The village will provide shelter, a clinic and a wellness center
Special to The Miami Times | Updated
The construction of Lotus Village kicked off Sept. 16 with a groundbreaking ceremony at the project site in Overtown. Once completed, the location will increase its total capacity from 250 to 490 homeless women, youth and children. Construction will last about 15 months, ending late 2017.
The development of Lotus Village comes as Miami-Dade County contends with a growing homeless population, many of whom are children. In school year 2015-2016, Miami-Dade Public Schools identified 6,083 registered school-age children who are homeless, up from the prior year's count of 4,592. Miami's urban core, which incorporates Lotus House’s neighborhood, is home to the county’s largest concentration of homeless, many of whom are children and families.
“Lotus Village will be a role model for how cities can bring an end to homelessness with enriched shelter and support services that address the needs of the most fragile among us,” says Lotus House founder Constance Collins. “Our groundbreaking is a dream come true and an example of how collaboration can bring real change to a community. This day wouldn’t be possible without the help of our friends and sponsors. It truly takes a village. My hope is that the entire Miami community will support our cause by joining our sustainability campaign.”
More than 300 members of the community attended, including City of Miami Mayor Tomás Regalado, Miami-Dade Public Schools Superintendent Alberto Carvalho, Miami-Dade Homeless Trust Chairman Ron Book and Miami-Dade County Deputy Mayor Russell Benford. Several Lotus House alumni who have transitioned to homes outside the shelter system welcomed attendees, including many children who were newborns at Lotus House.
Once completed, the five-story shelter will include a wellness center where guests can access primary care and restorative therapies such as massage and acupuncture; a health and dental clinic open to the community; an arts and activity lab; a computer library; a beauty salon; a vegetable garden; a children’s center and daycare; and a working classroom kitchen. A community pavilion will host book readings, films, performances, dance workshops and inspirational speakers.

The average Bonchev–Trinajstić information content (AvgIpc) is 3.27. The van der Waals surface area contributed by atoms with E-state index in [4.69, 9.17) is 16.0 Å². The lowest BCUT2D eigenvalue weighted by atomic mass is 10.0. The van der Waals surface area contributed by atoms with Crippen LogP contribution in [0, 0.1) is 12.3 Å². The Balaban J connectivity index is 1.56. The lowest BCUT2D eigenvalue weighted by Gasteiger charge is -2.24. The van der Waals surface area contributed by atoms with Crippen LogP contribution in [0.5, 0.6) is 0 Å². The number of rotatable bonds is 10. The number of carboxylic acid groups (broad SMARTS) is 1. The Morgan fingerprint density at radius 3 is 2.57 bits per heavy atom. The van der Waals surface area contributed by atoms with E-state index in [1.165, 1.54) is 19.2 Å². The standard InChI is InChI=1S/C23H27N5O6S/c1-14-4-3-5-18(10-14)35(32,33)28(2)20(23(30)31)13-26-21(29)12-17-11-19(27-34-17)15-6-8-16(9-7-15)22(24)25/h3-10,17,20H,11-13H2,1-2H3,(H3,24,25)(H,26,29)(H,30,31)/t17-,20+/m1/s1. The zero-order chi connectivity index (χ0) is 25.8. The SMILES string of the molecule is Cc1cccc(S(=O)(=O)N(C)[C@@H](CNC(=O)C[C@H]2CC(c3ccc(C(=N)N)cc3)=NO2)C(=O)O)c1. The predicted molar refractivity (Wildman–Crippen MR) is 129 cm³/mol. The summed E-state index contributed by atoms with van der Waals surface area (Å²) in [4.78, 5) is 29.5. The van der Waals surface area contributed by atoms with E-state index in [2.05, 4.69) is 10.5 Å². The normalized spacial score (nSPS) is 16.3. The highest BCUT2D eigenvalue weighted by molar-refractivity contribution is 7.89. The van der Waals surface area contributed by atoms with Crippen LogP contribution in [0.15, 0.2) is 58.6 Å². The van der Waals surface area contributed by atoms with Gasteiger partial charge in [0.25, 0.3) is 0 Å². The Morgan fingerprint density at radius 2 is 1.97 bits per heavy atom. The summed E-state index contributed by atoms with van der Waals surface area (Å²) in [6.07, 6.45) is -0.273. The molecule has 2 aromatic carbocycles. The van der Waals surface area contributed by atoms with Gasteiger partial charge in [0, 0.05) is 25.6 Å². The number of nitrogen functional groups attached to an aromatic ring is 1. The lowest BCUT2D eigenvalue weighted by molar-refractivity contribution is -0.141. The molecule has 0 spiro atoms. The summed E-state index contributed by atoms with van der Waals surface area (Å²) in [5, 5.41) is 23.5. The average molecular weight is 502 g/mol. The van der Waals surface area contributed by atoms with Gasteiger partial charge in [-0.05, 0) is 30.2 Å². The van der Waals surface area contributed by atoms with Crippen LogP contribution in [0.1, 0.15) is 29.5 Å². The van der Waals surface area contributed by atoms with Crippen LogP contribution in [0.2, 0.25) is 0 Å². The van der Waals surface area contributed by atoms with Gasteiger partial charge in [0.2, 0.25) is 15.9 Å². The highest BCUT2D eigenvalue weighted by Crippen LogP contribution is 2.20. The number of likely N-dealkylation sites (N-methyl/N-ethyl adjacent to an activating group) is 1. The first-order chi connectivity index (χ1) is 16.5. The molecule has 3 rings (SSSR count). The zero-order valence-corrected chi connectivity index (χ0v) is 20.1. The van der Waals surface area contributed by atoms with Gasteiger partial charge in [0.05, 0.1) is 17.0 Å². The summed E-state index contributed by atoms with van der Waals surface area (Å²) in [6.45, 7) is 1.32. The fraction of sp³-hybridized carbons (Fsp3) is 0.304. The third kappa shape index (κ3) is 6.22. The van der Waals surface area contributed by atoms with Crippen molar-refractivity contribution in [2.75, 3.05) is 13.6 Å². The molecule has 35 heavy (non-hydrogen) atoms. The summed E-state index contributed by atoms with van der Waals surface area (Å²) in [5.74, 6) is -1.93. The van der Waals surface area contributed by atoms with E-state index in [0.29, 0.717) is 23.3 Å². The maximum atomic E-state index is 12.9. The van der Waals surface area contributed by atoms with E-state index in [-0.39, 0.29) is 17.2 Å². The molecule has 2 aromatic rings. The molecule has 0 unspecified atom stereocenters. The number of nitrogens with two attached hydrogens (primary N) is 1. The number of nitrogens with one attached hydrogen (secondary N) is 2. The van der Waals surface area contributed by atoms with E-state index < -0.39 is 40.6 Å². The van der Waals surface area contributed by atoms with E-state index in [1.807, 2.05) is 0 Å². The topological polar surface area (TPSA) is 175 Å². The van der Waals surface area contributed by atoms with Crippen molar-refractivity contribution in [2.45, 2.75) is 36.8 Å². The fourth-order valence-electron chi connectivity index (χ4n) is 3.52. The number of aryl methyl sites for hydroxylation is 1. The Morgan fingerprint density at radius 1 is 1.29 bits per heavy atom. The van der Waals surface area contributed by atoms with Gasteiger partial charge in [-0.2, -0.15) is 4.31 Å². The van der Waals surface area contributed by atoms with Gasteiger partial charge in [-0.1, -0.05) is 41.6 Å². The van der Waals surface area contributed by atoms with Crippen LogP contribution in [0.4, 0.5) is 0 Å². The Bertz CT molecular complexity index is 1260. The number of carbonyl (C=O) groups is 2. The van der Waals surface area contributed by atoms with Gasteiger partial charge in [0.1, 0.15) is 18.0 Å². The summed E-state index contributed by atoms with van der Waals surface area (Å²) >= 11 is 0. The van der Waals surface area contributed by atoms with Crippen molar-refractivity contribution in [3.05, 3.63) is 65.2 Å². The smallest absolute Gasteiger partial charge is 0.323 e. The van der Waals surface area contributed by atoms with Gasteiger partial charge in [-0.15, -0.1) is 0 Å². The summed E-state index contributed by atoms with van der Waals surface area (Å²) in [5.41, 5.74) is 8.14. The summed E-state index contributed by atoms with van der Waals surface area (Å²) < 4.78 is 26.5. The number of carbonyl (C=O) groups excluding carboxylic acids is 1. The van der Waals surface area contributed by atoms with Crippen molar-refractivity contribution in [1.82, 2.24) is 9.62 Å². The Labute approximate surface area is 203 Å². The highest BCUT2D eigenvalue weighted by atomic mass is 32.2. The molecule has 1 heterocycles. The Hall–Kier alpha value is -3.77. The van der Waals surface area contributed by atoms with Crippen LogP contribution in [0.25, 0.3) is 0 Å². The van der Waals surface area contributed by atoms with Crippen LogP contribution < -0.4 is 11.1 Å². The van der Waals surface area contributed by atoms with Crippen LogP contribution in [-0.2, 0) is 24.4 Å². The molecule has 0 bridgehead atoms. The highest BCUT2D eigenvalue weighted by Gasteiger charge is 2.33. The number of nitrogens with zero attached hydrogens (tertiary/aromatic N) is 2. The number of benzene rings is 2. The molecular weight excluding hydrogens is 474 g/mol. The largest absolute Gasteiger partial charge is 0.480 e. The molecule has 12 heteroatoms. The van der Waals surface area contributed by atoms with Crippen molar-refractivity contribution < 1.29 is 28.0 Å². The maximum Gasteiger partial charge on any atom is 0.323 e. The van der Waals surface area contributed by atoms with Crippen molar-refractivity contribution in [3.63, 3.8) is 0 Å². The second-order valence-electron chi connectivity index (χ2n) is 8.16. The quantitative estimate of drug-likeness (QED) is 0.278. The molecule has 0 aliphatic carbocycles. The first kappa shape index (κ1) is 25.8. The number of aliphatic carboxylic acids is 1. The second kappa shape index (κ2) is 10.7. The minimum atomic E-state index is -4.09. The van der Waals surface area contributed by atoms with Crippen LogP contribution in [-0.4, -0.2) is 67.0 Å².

Since opening in Overtown 10 years ago, Lotus House has welcomed thousands of women and children, including 128 newborns. Still, more than 2,000 homeless women and children are turned away annually due to lack of space.
The start of construction marks the launch of Lotus Endowment Fund’s campaign to raise $25 million for the shelter’s long-term sustainability. Bank of America, a long-time supporter of Lotus House, announced a $250,000 pledge for operational and programmatic support at the new shelter.
“Lotus Village will expand the reach, and related impact, doubling the number of homeless women, youth and children served as well as provide needed services to the overall Overtown community,” said Gene Schaefer, Miami market president, Bank of America.”
The team behind the Lotus Village project includes Robert Behar and Daniela Motta of Behar Font Architects; the legal team of John Sumberg, Vicky Leiva, Javier Aviñó and Steve Simon at law firm Bilzin Sumberg Baena Price & Axelrod LLP; George Truitt and Kevin Schumacher of Cole of Scott & Kissane P.A.; and Civic Construction Co.